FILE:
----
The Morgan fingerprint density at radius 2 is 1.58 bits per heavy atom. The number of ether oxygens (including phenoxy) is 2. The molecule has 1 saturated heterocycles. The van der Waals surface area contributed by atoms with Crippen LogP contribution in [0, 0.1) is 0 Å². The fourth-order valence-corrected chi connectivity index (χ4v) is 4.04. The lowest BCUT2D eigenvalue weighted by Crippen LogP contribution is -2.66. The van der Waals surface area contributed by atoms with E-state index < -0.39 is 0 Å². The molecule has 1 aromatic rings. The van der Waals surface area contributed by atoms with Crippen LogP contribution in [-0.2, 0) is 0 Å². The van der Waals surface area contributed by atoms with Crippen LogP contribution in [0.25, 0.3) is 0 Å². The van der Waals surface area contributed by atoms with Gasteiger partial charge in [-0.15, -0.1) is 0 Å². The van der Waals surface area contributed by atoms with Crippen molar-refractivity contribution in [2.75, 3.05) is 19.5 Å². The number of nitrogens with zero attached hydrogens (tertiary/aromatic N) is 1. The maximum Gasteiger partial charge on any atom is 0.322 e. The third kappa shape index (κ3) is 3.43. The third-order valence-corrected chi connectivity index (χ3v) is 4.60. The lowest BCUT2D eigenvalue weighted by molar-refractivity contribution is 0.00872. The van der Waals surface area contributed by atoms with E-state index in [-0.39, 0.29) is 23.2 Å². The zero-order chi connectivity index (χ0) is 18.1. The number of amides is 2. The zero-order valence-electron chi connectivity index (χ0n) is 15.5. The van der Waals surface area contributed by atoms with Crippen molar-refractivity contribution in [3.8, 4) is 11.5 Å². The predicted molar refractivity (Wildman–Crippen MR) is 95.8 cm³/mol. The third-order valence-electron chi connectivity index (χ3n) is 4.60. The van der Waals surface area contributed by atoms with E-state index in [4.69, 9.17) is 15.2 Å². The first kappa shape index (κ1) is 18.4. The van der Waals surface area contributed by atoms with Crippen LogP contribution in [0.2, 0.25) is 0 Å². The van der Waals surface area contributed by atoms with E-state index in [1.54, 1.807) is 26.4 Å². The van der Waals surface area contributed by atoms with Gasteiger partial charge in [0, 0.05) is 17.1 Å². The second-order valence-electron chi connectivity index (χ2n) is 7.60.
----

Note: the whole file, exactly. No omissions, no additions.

The Morgan fingerprint density at radius 2 is 1.58 bits per heavy atom. The number of ether oxygens (including phenoxy) is 2. The molecule has 1 saturated heterocycles. The van der Waals surface area contributed by atoms with Crippen LogP contribution in [0, 0.1) is 0 Å². The fourth-order valence-corrected chi connectivity index (χ4v) is 4.04. The lowest BCUT2D eigenvalue weighted by Crippen LogP contribution is -2.66. The van der Waals surface area contributed by atoms with E-state index < -0.39 is 0 Å². The molecule has 1 aromatic rings. The van der Waals surface area contributed by atoms with Crippen LogP contribution in [-0.2, 0) is 0 Å². The van der Waals surface area contributed by atoms with Crippen LogP contribution in [0.25, 0.3) is 0 Å². The van der Waals surface area contributed by atoms with Gasteiger partial charge in [-0.15, -0.1) is 0 Å². The van der Waals surface area contributed by atoms with Crippen molar-refractivity contribution in [2.75, 3.05) is 19.5 Å². The number of nitrogens with zero attached hydrogens (tertiary/aromatic N) is 1. The maximum Gasteiger partial charge on any atom is 0.322 e. The third kappa shape index (κ3) is 3.43. The third-order valence-corrected chi connectivity index (χ3v) is 4.60. The lowest BCUT2D eigenvalue weighted by molar-refractivity contribution is 0.00872. The van der Waals surface area contributed by atoms with E-state index in [-0.39, 0.29) is 23.2 Å². The zero-order chi connectivity index (χ0) is 18.1. The number of amides is 2. The zero-order valence-electron chi connectivity index (χ0n) is 15.5. The van der Waals surface area contributed by atoms with Crippen molar-refractivity contribution in [3.8, 4) is 11.5 Å². The predicted molar refractivity (Wildman–Crippen MR) is 95.8 cm³/mol. The third-order valence-electron chi connectivity index (χ3n) is 4.60. The van der Waals surface area contributed by atoms with E-state index in [4.69, 9.17) is 15.2 Å². The first kappa shape index (κ1) is 18.4. The van der Waals surface area contributed by atoms with Crippen LogP contribution in [0.2, 0.25) is 0 Å². The van der Waals surface area contributed by atoms with E-state index in [1.54, 1.807) is 26.4 Å². The van der Waals surface area contributed by atoms with Gasteiger partial charge in [0, 0.05) is 17.1 Å². The second-order valence-electron chi connectivity index (χ2n) is 7.60.